☕️ Coffee & Covid ☙ Friday, June 10, 2022 ☙ NO SHOW 🦠
Everything you need to know about the democrats’ flaccid, lackluster January 6th Show, which wilted and fell over on the launch pad.
Well. I did it, I watched The Show. You’re welcome. I’m not doing it again. I love you guys, but there are limits. Plus we need to make sure I retain my sanity, so I can keep blogging instead of picking wings off love bugs day after day in an insane asylum. Anyway, onwards!
🗞*C&C NEWS AND COMMENTARY* 🗞
🔥 I approached the House Committee’s January 6th Show from a litigator’s perspective since the Committee obviously wants to frame this thing like a trial. It gave Americans our first taste of what a “show trial” must have looked like in the USSR. It’s gross.
My source was wrong; the show didn’t start with a dance revue or any other kind of a bang. It started slowly and ponderously, with all the committee members solemnly plodding into the chamber and taking their seats like a column of termites. I think it was supposed to have dramatic effect, underscoring the solemnity of the proceeding but — and I admit I’m biased — the committee is a devil’s dozen of unattractive and annoying people and instead of dramatic it was a just painful, boring ordeal.
I’ve watched some dramatic moments in other committees, like whenever Senator Paul grills Tony Fauci, or during the Brett Kavenaugh Supreme Court nominee hearing. But nothing like that happened last night. When I predicted yesterday that Bennie Thompson was going to read a children’s book to us, I wasn’t too far off. He DID read a book, all night long. The Show was TOTALLY scripted. Every. Single. Word.
From the moment pompous committee chairman Bennie Thompson lowered his massive frame into the creaking chair and said “good evening,” it was obvious he was ponderously reading from a teleprompter. In fact, everyone on last night’s Show was reading, from a teleprompter or from notes. Nothing was left to chance.
It’s a basic trial skill that you NEVER read to the jury. You’ll put them to sleep. TALK to them. Even if it’s not perfect, it’s still WAY more persuasive than reading aloud, even for lawyers who have a lot of practice at reading things out loud and can do it well.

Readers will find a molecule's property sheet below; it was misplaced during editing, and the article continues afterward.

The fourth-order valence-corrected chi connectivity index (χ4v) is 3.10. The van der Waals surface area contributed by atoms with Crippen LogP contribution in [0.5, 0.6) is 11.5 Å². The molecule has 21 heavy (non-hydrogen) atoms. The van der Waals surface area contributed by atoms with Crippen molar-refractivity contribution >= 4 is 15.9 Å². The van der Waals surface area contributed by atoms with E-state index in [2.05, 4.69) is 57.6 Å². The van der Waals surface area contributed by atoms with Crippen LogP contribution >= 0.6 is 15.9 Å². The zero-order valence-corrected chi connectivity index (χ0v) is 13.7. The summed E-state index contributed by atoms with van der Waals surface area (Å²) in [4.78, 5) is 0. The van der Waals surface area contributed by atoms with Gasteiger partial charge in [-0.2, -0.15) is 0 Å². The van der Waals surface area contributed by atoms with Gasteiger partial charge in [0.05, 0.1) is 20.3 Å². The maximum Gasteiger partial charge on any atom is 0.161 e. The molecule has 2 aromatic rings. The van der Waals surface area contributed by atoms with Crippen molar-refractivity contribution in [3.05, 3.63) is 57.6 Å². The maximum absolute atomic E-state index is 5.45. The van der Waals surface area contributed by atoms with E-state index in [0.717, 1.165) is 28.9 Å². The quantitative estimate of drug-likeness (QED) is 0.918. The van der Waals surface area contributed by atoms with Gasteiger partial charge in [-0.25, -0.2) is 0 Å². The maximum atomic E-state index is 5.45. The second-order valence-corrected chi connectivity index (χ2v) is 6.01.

The committee members who spoke last night don’t read well. They might be compelling speakers on the stump, but none of them were gripping readers. Hey dummies, TV is a VISUAL MEDIUM. Watching a fat old guy sit and read a teleprompter for fifteen minutes in a bleak monotone is NOT compelling television.
If anything interesting happened last night, it was watching fake republican Liz Cheney cram the last dangling shreds of her political career into the DC garbage disposal by essentially putting the committee’s case on for them, presumably to give the committee a sham argument it was somehow a bipartisan effort or something.
Cheney was reading the whole time, too. Poorly.
I won’t bother with all the nonsense the committee claims “really” happened. I’ll just give you the two main ones. They claim President Trump had a “7-point plan” to overthrow the government. And they claim the Proud Boys — whoever they are — had a plan to violently capture and occupy the Capitol plus all the nearby office buildings. If true, both plans were obviously perfectly incompetent, because the “plans” didn’t get anywhere. But the committee’s claims mildly piqued my curiosity, to find out what kind of evidence the committee has that could prove those wild allegations.
Spoiler alert: none. No evidence.
In addition to the painfully endless story-time reading, the committee played three categories of video clips as “evidence.” First, they played the obligatory shots of indignant voters pushing into the Capitol and struggling with police at times. Compared to what we all saw during the entire summer of 2020’s riots, January 6th looks like kids playing schoolyard tag. Plus, everybody’s already seen all those clips, and they don’t prove Trump had a 7-point insurrection plan or the Proud Boys’ invasion scheme or anything else, really.
The second group of clips showed public figures like Trump saying things before the riot that I guess we’re supposed to use to “connect the dots” or something. Like Alex Jones on his show encouraging folks to come to the rally. Or Trump saying “I know that everyone here will soon be marching over to the Capitol building to peacefully and patriotically make your voices heard.”
I kept waiting for a video of President Trump talking about his alleged 7-point insurrection plan, but it never aired. Maybe they’re saving that one for a REALLY special occasion.
The third group of clips were short snippets from formal witness interviews. Like odious Bill Barr explaining he thought Trump’s idea the election was stolen was “B.S.” (except he used the full-sized adult version of the phrase). There were also lots of short clips from less well-known people that you had no idea what they just said until Liz Cheney told us what they “really meant.”